pituitary expression in transgenic mice

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The Salk Ihstitute for Biological Studies, La Jolla, CA 92037; and §Howard Hughes ..... Casanova, J., Copp, R. P., Janocko, L. & Samuels, H. H. (1985)J. Biol.

Proc. Natl. Acad. Sci. USA Vol. 85, pp. 4755-4759, July 1988 Developmental Biology

Identification of rat growth hormone genomic sequences targeting pituitary expression in transgenic mice SERGIO A. LIRA*t, E. BRYAN CRENSHAW III*, CHRISTOPHER K. GLASS*, LARRY W. SWANSONO§, AND MICHAEL G. ROSENFELD*§

*Eukaryotic Regulatory Biology Program, School of Medicine, M-013, University of California, San Diego, La Jolla, CA 92093; The Salk Ihstitute for Biological Studies, La Jolla, CA 92037; and §Howard Hughes Medical Institute, La Jolla, CA 92037

*Neural Systems Laboratory,

Communicated by Daniel Steinberg, March 7, 1988

ABSTRACT Cdnstructs containing different segments of the 5' flanking region of the rat growth hormone gene fused to the human growth hormone coding sequences were introduced into fertilized mouse oocytes. As few as 181 base pairs of the rat growth hormone promoter targeted reporter gene expression to the pituitary gland of the resulting transgenic mice. A construct containing only 45 base pairs of the promoter failed to target expression of the reporter to the pituitary, indicating that the pituitary expression is directed by information contained in the segment spanning positions -181 to -45. In the pituitary, immunohistochemistry showed transgene expression mainly in the growth hormone-producing cells (somatotrophs), in a subset of cells producing thyrotropin, and occasionally in prolactin-producing cells. These data establish that cis-active elements contained within the first 180 base pairs of the promoter are sufficient for transcriptional activation of the growth hormone gene in somatotrophs and suggest a functional relationship among growth hormone, prolactin, and thyrotropin gene activation.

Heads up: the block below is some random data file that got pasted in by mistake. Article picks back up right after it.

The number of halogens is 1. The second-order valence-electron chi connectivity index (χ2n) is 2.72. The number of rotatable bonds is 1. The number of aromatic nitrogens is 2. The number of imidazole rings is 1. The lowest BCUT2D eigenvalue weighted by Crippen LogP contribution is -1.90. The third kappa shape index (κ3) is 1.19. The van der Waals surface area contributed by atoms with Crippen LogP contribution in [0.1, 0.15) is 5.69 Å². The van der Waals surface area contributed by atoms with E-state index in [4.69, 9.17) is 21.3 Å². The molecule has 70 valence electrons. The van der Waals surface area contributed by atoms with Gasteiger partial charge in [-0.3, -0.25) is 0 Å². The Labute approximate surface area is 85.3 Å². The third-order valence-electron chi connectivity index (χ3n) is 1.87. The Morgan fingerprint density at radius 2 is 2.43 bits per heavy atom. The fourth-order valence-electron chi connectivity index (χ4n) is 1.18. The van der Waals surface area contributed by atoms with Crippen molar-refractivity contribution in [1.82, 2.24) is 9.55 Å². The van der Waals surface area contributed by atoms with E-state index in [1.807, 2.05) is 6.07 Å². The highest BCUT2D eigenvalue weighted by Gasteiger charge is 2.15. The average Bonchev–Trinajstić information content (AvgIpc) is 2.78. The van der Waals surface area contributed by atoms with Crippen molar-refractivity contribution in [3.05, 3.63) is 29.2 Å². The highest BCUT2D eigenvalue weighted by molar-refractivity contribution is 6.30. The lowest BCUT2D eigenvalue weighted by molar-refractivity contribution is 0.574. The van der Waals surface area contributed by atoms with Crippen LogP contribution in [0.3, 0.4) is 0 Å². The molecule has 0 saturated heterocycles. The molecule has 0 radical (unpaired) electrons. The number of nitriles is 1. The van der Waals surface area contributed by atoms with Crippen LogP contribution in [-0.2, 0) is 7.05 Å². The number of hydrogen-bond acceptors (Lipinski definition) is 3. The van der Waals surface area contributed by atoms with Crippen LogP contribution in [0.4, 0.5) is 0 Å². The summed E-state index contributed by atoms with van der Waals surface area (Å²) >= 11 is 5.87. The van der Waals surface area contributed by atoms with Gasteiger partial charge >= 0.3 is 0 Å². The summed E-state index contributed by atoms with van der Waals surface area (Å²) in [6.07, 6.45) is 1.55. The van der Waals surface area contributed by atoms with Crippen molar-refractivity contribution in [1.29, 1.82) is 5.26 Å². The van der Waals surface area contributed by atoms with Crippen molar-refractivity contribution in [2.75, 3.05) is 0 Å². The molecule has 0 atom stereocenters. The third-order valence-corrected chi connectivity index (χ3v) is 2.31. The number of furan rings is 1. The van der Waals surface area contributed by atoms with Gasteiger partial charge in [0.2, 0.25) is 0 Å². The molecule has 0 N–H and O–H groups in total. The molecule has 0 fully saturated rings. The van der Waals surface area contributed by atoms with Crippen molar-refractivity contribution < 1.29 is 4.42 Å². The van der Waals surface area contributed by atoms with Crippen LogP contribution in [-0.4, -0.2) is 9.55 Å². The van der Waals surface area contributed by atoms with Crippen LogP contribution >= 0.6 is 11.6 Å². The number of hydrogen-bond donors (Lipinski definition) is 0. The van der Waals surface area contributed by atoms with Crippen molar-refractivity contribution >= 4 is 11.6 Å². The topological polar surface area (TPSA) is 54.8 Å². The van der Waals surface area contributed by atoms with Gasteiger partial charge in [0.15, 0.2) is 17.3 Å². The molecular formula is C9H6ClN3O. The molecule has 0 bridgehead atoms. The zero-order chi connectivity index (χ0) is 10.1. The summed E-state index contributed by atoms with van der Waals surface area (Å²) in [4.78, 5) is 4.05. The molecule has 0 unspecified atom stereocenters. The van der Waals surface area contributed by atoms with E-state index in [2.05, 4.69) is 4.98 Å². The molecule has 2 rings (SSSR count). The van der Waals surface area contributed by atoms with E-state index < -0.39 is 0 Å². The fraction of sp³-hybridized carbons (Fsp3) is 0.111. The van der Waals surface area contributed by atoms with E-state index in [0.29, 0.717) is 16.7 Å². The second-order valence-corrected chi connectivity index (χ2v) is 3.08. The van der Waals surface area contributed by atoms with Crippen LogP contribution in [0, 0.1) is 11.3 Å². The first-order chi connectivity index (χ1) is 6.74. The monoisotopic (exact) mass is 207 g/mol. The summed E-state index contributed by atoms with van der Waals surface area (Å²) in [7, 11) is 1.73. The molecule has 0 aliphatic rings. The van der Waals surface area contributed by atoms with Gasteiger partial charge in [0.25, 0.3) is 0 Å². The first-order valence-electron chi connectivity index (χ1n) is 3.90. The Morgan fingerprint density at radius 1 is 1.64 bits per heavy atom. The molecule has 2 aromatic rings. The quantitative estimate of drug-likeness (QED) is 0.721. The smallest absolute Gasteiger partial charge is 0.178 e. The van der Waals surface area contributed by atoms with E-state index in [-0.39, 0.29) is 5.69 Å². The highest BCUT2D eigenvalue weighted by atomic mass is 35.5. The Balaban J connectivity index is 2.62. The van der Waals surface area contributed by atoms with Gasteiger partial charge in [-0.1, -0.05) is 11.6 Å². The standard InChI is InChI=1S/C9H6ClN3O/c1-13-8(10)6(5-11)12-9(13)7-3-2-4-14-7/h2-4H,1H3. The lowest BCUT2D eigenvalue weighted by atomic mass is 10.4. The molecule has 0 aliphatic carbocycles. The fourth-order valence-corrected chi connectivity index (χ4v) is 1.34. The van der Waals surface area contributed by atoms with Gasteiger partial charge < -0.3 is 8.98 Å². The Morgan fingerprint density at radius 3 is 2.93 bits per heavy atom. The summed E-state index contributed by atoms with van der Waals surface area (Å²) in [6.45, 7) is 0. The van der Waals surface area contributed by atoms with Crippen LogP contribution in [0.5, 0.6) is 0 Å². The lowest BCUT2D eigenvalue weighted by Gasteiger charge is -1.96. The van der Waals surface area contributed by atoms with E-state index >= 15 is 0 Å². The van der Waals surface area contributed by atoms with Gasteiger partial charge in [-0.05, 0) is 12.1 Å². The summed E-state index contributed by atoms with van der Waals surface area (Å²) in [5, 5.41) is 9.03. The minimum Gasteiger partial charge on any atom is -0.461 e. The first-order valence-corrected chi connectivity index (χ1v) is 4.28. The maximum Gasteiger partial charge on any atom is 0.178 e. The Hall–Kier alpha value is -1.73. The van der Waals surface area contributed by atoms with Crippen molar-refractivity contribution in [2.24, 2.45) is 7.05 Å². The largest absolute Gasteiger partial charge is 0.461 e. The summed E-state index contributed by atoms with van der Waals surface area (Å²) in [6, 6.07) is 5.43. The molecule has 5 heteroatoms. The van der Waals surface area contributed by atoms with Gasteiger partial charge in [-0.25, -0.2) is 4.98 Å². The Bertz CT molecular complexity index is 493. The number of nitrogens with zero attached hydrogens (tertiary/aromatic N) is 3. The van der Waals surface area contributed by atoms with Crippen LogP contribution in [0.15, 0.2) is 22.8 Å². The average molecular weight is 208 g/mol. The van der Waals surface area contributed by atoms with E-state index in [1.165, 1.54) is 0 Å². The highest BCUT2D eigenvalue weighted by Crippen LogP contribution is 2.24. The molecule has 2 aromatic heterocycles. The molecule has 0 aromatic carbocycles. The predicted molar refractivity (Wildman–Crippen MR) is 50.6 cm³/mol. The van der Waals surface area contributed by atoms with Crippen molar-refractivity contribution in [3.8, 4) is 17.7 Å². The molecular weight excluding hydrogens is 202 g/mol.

tary cells as well. These authors suggested that a repressor element located between bp - 236 and - 550 of the rGH gene might restrict its expression to the pituitary. To analyze the relative contribution of these putative regulatory elements to the expression of GH in vivo, we used transgenic mice, which provide the potential for screening the expression of specific fusion genes in the whole organism. Here we report on the expression of the human GH (hGH) gene directed by different segments of the rGH 5' flanking region in transgenic mice. The hGH gene has been used as a reporter gene in several transgenic experiments (14), and its expression can be determined by sensitive and specific immunohistochemical and radioimmunological methods.

MATERIAL AND METHODS Constructions. Segments ofthe rGH 5' flanking region were fused to the structural part of the hGH gene (Fig. 1). The BamHI restriction site at bp + 2 of the hGH gene was con-